Our main customer base is fortune 500 corporations in the U.S. and Europe who typically purchase 50-500 units at a time. The IT managers at these companies evaluate my monitors side by side against the biggest names in the business including Mitsubishi and Eizo. We don’t win every account no company does, however we have been able to keep our business strong even though these difficult times. This is a testimony to the quality of the products that we produce. The IT managers do not rely on JR level magazine editors to do the reviewing for them, it is their job. If they choose a monitor that has a high failure rate their job is on the line, so they take care in what they pick. We back our professional series monitors with a 5-year standard warranty, this is how much confidence we have in our products.

I’m glad you are happy with your Mitsubishi you could have gotten basically the same product in my p1750 for less and with a better warranty, but that is your choice and I respect it.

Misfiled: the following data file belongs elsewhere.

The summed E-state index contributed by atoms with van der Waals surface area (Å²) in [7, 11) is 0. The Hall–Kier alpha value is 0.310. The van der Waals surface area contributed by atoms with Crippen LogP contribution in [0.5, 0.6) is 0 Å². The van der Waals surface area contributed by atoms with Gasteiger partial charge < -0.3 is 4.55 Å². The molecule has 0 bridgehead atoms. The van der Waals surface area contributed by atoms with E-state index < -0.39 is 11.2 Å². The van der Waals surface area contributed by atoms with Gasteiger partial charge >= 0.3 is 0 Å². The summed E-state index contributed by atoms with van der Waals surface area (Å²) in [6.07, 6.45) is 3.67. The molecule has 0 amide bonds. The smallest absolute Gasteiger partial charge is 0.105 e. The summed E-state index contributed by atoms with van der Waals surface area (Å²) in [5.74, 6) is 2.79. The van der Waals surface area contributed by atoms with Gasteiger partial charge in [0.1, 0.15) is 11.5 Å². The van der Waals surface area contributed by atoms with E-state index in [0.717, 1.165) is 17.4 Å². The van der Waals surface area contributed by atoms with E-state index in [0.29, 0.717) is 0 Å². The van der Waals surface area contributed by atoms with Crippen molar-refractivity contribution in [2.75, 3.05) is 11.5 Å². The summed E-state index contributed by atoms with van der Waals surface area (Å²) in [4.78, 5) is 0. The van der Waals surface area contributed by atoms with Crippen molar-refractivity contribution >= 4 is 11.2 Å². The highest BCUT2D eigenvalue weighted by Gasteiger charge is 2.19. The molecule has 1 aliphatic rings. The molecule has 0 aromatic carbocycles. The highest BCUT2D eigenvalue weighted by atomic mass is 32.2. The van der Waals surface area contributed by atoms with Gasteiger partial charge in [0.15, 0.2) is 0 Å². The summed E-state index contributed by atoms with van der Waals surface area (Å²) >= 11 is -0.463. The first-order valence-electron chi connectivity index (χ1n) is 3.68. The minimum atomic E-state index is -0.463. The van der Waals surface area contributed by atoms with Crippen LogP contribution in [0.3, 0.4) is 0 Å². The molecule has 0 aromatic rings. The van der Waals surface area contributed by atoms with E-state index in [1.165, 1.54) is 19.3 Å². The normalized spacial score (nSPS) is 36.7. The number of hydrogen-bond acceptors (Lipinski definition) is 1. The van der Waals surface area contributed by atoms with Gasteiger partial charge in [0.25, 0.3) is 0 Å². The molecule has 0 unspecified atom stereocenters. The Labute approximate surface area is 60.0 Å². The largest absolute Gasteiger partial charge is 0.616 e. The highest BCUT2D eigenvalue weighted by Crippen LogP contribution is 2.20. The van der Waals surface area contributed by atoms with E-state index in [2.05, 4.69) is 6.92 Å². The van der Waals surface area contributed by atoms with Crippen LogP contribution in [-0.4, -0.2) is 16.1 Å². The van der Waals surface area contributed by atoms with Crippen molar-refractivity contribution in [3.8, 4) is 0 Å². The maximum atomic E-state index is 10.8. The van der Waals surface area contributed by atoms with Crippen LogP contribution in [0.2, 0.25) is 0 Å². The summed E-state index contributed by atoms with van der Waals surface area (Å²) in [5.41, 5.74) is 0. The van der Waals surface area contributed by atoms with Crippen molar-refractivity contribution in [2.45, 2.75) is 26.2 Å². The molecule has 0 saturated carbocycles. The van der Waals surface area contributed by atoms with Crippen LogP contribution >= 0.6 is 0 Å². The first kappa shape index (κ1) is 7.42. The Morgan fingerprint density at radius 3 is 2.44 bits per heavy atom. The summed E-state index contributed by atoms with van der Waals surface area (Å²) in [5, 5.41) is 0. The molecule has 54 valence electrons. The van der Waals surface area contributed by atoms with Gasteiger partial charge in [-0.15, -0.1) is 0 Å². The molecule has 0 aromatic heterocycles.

You can post any review you want to, this is a free forum, I have the right to rebuttal however.

Jim Witkowski
Chief Hardware Engineer
Cornerstone / MonitorsDirect.com

<A HREF="http://www.monitorsdirect.com" target="_new">MonitorsDirect.com</A>
September 20, 2002 6:07:20 AM

http://www.pcworld.com/reviews/article/0,aid,101777,pg,...

http://www.pcworld.com/reviews/article/0,aid,58265,pg,8...

http://www.pcworld.com/reviews/article/0,aid,47625,pg,1...

http://www.anandtech.com/showdoc.html?i=1648&p=5

http://www.neoseeker.com/resourcelink.html?rid=4554

http://www.neoseeker.com/resourcelink.html?rid=5262

http://computers.cnet.com/hardware/0,10000,0-2295747-40...

http://hwreviews.netscape.com/hardware/0-2295747-405-12...

http://www.tweakers.net/nieuws/22507?highlight=

http://www.e-businessworld.com/english/crd_monitors_485...

http://www4.tomshardware.com/display/02q1/020201/corner...

http://remotead.cnet.com/hardware/0-2295747-404-7627598...

http://www.tomshardware.com/display/02q3/020805/crt-06....